Giant US investment company discloses 5% Telecom stake

Move comes on the eve of Kiwishare restriction on foreign ownership being lifted.

US investment company Blackrock has disclosed a 5% stake in Telecom – a move that may raise eyebrows given the Kiwishare prohibition on foreign ownership is due to be lifted by the end of this month.

The company passed the disclosure threshold after buying 938,267 on Tuesday. The 5% stake has been built up through 16 subsidiaries.

Blackrock says it has assets under management that total $US3.66 trillion across equity, fixed income, cash management, alternative investment, real estate and advisory strategies, making it one of the world’s largest investment firms.

It has a market cap [NYSE:BLK] of around $US28.5 billion. Among many other invesments, Blackrock is the fifth largest investor in Apple. It holds a 2.5% stake in the world's most valuable company (Apple has a market cap of $US375 billion, making the Blackrock-controlled shares worth around $US9.4 billion.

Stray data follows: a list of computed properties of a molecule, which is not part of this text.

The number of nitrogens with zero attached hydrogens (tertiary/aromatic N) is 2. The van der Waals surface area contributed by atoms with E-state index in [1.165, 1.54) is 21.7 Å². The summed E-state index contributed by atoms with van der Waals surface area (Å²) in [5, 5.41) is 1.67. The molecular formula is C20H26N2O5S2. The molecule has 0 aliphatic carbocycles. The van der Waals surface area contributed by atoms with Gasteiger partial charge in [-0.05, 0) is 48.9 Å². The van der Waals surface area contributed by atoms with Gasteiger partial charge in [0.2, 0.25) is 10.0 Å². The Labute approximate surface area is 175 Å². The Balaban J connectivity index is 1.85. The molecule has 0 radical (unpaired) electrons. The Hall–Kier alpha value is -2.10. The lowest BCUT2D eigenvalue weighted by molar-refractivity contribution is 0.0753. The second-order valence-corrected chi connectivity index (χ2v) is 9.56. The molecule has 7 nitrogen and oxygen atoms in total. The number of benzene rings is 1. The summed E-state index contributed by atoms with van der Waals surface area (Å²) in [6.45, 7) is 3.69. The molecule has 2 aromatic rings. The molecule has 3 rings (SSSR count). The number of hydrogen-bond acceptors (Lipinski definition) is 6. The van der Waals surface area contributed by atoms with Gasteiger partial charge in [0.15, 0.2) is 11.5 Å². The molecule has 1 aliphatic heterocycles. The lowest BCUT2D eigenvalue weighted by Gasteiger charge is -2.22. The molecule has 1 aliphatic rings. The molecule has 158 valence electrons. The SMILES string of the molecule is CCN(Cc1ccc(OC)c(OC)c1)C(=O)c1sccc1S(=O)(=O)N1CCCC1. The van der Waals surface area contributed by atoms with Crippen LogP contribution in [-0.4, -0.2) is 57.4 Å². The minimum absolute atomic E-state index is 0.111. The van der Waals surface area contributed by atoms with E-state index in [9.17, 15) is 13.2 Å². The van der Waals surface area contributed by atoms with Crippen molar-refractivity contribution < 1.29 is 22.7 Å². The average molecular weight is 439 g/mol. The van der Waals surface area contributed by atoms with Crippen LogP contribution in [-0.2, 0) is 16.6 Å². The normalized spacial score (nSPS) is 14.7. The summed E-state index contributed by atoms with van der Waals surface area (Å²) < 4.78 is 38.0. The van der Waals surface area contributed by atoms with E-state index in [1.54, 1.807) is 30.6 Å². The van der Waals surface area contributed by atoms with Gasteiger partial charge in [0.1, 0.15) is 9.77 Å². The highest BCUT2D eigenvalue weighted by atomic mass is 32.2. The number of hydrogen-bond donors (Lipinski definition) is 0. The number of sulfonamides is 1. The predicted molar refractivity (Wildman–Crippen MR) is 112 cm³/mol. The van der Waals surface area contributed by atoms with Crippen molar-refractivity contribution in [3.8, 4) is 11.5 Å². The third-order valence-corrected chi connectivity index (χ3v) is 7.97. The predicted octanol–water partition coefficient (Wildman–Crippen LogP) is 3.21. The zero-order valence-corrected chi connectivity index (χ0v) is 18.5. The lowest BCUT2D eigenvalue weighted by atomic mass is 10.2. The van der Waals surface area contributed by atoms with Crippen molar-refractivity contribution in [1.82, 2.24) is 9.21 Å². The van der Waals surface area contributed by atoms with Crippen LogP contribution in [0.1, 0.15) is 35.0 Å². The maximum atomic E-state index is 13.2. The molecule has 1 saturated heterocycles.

Unbound Telecom an attractive takeover target
Analysts say Telecom, soon to be freed from the Kiwishare restriction on foreign ownership, is ripe for the picking.

Deutsche Bank’s Geoff Zame thinks the de-merged Telecom is arguable an attractive takeover target. However, he did not think Blackrock lifting its stake was a precusor to larger play. "It's a red herring," he told NBR this afternoon. Mr Zame saw it as a passive, index-fund investment.

Deutsche Bank has a buy rating on Telecom and a 12-month target price of $2.88 (the company's shares [NZX:TEL] were up 1.34% to $2.65 in midday trading today).

As a general rule of thumb, demergers are more likely to create value than mergers, Mr Zame said told NBR earlier.

But the really big gains could come if "New Telecom" becomes a takeover target. “A private equity play would invariably be hostile and hence need to offer a substantial premium,” the Deutsche Bank analyst said. 

Bye bye Kiwishare
In June, the government pushed through legislation to facilitate the spin-off of Telecom network division Chorus (a condition of the company's Crown fibre contract). In a last minute amendment, the “Kiwishare” provision – including prohibitions on one investor owning more than 9.9% of Telecom, or an offshore party more than 49.9% – was removed from the Telecommunications Amendment Act (running against Mr Joyce's 2009 comments to NBR on foreign ownership).